While the U.S. Supreme Court in July allowed federal authorities to execute three individuals using lethal injection, its rulings did not go as far as greenlighting executions for the nearly 60 prisoners who are currently on death row in federal prisons, several legal experts on capital punishment said.
As the practitioner-in-residence at Columbia University's Eric H. Holder Jr. Initiative for Civil and Political Rights, Alexis Hoag is teaching the lawyers of tomorrow about "movement lawyering," a grassroots style of advocacy that she believes is critical to increasing access to justice.
In commuting the sentence of Republican political operative Roger Stone earlier this month, President Donald Trump highlighted his 67-year-old friend's age and medical conditions. State and national advocates for elderly parole say his logic should lead to the release of far more people, especially during a pandemic.
As the COVID-19 pandemic continues to cause economic upheaval, 97% of legal aid organizations funded by the Legal Services Corp. anticipate a sharp increase in the need for legal aid for issues such as eviction, foreclosure and consumer debt, according to a new survey.
Recent court orders requiring the government to release migrant children from detention — but not their parents — could usher in another family separation crisis and pave the way for prolonged detention of families.
Federal executions resumed last week following a 17-year hiatus, greenlighted by a spate of late-night divided orders from the U.S. Supreme Court that have sparked calls from dissenting justices to revisit the constitutionality of the death penalty.
Two years after filing a class action behalf of teenagers held in the custody of Immigration and Customs Enforcement, Kirkland & Ellis and its nonprofit partners at the National Immigrant Justice Center and the American Immigration Council won a major court victory saying that the agency had not followed proper procedure.
The most diverse and progressive field to ever compete for the position of Manhattan district attorney participated in a virtual forum last week, tackling questions about bail reform, police brutality and the tenure of current DA Cy Vance Jr., who's yet to announce whether he'll seek a fourth term.
Julian Hill, a lawyer and grassroots organizer from Harlem, joined a celebratory Black-led bicycle ride through Central Brooklyn last month on Juneteenth, the anniversary of the day in 1865 when Union troops arrived in Texas with news that slavery had been abolished.
The botched drug raid that killed Breonna Taylor has made her name a rallying cry for police accountability. But her death also raises thorny Fourth Amendment questions about whether the search of her apartment was invalid even before police shot her.
Ronal Serpas ended his 34-year law enforcement career to teach at Loyola University in 2014, but he hasn’t given up on police reform. Here, the co-chair of the Law Enforcement Leaders to Reduce Crime & Incarceration explains why police reform is an access to justice issue.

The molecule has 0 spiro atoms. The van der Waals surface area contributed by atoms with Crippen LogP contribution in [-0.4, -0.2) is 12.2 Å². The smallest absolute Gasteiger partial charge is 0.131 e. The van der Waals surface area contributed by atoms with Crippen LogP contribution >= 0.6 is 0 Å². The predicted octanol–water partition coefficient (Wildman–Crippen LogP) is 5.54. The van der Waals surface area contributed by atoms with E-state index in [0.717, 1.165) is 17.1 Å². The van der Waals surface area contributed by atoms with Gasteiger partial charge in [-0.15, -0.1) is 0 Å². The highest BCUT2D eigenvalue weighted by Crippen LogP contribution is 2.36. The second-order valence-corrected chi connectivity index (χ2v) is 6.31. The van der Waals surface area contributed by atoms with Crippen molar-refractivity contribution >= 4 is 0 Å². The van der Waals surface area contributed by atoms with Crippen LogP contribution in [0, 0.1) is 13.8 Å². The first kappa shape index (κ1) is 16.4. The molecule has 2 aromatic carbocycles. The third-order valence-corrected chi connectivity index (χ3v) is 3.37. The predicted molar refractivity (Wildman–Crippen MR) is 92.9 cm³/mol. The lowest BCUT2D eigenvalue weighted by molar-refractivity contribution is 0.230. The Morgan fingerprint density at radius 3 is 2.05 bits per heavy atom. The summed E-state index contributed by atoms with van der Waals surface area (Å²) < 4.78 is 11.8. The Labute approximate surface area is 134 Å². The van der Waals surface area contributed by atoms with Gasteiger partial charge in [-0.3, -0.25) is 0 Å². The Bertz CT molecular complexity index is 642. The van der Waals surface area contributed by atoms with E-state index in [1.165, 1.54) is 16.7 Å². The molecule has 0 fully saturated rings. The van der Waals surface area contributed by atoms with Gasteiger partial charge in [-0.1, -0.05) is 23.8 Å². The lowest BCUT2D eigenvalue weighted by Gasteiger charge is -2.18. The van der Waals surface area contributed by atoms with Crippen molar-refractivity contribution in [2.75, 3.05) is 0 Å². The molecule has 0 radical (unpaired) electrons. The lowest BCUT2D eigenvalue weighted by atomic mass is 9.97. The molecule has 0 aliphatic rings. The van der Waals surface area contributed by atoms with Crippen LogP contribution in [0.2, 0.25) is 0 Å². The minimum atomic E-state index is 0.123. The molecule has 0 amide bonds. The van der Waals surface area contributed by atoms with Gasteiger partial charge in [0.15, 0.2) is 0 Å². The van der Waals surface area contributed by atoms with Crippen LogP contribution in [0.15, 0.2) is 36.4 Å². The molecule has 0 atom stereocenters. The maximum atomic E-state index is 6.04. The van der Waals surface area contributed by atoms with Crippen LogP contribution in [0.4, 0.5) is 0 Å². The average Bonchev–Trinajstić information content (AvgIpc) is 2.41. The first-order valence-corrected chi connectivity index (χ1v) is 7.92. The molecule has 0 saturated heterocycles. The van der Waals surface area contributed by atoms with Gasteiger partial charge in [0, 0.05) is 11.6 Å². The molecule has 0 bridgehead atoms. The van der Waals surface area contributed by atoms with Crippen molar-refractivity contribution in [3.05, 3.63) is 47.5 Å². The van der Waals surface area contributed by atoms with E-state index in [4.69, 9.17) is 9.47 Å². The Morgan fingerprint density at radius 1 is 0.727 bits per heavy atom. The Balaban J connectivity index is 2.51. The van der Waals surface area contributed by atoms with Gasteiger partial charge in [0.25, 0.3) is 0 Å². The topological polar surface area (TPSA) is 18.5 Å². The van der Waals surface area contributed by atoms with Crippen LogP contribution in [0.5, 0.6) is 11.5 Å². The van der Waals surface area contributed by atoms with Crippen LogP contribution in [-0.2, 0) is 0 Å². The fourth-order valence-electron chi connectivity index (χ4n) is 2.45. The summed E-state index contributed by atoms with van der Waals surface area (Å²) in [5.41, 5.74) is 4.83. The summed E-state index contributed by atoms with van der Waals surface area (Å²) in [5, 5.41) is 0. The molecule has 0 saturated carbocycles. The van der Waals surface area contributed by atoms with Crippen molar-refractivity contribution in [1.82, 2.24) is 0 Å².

As communities throughout the country look to reinitiate eviction proceedings amid the COVID-19 pandemic, many courts are conducting hearings online, creating a potential due process barrier for low-income individuals who face obstacles to fast internet connections, tenant advocates say.
Wisconsin joined numerous states in passing protections against evictions at the start of the COVID-19 pandemic, but after its moratorium expired in late May, the city of Milwaukee saw a major spike in eviction cases, a trend that some worry might be repeated elsewhere as more eviction bans come to an end.
More than 1.1 million Pennsylvanians have been afforded a second chance as the state's first-of-its-kind automated system for sealing certain low-level criminal offenses went into effect. Pennsylvania's Clean Slate Act has now become a kind of national model as more than half a dozen states have started moving toward automated expungement of criminal records.
New legislation would allow New York public defender and government law graduates who have twice failed the bar exam to continue to practice under supervision for the duration of the state's ongoing coronavirus state of emergency.
The New York Office of Court Administration on Wednesday extended a pause on evictions and related proceedings at least through Aug. 5, even as Gov. Andrew Cuomo chipped away at remaining pandemic-related eviction restrictions.
Experts are expressing confidence that the civil unrest gripping the nation over racial tensions will refuel the push to make juries more diverse, a problem that has vexed the legal industry long before the killings of George Floyd and others by white police officers.
Just weeks after the First Circuit said denying Puerto Ricans Social Security disability benefits is unconstitutional, a federal judge in Guam came to a similar conclusion, signaling a potential sea change in how the courts view U.S. citizens in territories who have traditionally been excluded from a number of federal programs.
Over the last five years, representation rates for immigrants in bond hearings have nearly doubled. But over the same time period, bond grant rates have dropped — and those granted bonds have been asked to pay increasingly higher amounts for freedom.
Fewer than 14% of detained youth in Louisiana have been tested for COVID-19, but more than 93% of that group has tested positive. A recent setback in litigation aimed at their release highlights the challenges facing advocates who are concerned that purportedly rehabilitative juvenile detention facilities aren't meeting the moment.